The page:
NCRI-US Staff writer, February 5, 2021
Full transcript of Ambassador Robert Joseph’s remarks at NCRI-US briefing to discus the implications of Iran diplomat’s terrorism conviction, February 4, 2021
This is truly a historic day. It’s also a day of total vindication for the NCRI and for the cause of a free Iran.
Following Senator Torricelli is never easy. Following the Senator and Governor Ridge makes it a particularly significant challenge for me, as both of those individuals stand out as true American statesmen and patriots, and I thank them for their many, many contributions.
What I’d like to do is comment on what is often called the “So What Question.” In this case, the question before us is what action policymakers should take in light of what we have learned from the trial and now from the verdicts of Assadi, the terrorist diplomat, and his three accomplices. At the risk of repeating what has already been said, I think it’s important to start with the principal findings that were presented by the prosecution as they provide the proper context for the So What Question.
In short, they are first, this was a deliberate act of state terrorism ordered by and conducted by the Iranian regime. Assadi, the principal defendant, was found to be a senior official of the Ministry of Intelligence and Security, assigned to the Iranian Embassy in Vienna and masquerading as a diplomat.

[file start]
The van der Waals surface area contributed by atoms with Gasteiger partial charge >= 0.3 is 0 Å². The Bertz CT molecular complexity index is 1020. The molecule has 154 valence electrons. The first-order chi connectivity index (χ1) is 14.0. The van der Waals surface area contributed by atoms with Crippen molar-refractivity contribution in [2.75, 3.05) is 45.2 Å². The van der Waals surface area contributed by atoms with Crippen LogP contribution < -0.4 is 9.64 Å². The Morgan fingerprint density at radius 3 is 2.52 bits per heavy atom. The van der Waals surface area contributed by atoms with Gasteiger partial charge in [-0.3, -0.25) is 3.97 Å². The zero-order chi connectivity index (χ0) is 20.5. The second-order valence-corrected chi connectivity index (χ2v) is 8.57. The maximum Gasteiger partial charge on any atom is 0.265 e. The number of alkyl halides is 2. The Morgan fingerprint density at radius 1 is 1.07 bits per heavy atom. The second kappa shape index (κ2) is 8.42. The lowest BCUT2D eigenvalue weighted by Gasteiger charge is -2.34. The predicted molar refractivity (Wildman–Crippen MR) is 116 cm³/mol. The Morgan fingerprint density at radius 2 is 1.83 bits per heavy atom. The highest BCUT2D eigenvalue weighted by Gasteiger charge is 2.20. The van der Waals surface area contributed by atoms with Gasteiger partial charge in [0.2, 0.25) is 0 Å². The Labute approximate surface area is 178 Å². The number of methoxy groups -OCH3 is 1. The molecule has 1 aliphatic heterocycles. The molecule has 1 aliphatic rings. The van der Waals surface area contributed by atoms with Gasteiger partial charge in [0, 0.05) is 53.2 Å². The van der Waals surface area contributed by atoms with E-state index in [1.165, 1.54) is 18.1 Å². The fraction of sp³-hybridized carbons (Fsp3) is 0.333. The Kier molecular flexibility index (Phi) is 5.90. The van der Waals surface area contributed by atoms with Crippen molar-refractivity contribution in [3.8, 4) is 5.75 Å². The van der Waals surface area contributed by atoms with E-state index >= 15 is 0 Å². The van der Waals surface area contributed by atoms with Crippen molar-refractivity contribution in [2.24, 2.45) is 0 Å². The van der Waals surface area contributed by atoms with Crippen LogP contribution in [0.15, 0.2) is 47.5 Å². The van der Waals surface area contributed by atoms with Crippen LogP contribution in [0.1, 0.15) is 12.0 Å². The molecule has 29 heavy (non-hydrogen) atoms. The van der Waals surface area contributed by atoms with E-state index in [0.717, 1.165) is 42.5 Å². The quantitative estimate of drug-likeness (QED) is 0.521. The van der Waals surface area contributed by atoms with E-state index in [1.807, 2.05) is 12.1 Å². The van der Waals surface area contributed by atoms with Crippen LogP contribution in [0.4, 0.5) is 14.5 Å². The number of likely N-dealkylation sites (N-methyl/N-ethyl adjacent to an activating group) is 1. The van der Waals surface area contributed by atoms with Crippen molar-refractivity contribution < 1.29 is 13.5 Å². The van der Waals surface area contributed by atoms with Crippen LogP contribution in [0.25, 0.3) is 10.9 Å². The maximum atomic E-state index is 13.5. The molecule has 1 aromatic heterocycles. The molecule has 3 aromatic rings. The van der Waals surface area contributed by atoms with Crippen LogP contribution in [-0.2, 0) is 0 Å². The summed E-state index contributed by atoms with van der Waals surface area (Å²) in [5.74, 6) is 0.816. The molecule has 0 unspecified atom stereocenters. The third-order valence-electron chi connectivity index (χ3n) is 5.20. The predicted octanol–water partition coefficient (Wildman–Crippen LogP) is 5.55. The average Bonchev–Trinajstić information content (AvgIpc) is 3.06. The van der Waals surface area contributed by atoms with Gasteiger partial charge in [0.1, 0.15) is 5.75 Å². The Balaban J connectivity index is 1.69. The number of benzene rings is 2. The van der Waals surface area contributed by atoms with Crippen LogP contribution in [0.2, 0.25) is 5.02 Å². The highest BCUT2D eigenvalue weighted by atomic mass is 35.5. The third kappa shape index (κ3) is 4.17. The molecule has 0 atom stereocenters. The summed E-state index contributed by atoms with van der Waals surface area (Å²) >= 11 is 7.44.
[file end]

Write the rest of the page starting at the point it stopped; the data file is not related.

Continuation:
Second, Assadi was not acting alone. He was not a rogue agent. He was in regular contact with higher-level officials in Tehran, receiving his orders from them. He took personal possession of the bomb which had been transported on a commercial airline from Tehran. And designed by professionals to cause maximum damage, maximum death, maximum destruction of those attending the convention in Paris.
Third, Assadi using his diplomatic status as a cover for his criminal activities had been running a network of agents in Europe from his position in the embassy. And there can be no doubt that his true identity was known within the Ministry of Foreign Affairs, making the MFA complicit in this terrorist act.
As was stated, this was the first time that an Iranian regime official has been caught red-handed and convicted of an act of state-sponsored terrorism. This brazen act reflects the desperation of a regime that has lost all credibility, all legitimacy, with the Iranian people through the mass murder of over 100,000 of its own citizens from the 1980s until today, through pervasive corruption, through foreign aggression, and support of dictators such as Assad in Syria, through the bankrolling of terrorist groups, and through what is now proven to be direct acts of terrorism in Europe and around the globe. This religious dictatorship has squandered the wealth of the Iranian nation and as the governor pointed out, turned a great nation into a pariah state.
Now that the verdict has been handed down, the judiciary has finished its work. It’s now time for the government to act decisively, knowing that further concessions to the regime will only bring more injustice to the Iranian people and more criminal and terrorist acts. For the EU, this should mean the adoption of a firm policy, including the designation of the MOIS and IRGC as terrorist entities, as Mrs. Rajavi has stated, withdrawing the legal status of all of the regime’s agents in Europe, and reducing, dramatically reducing the level of diplomatic relations until the regime has demonstrated its commitment to forgo terrorist activities.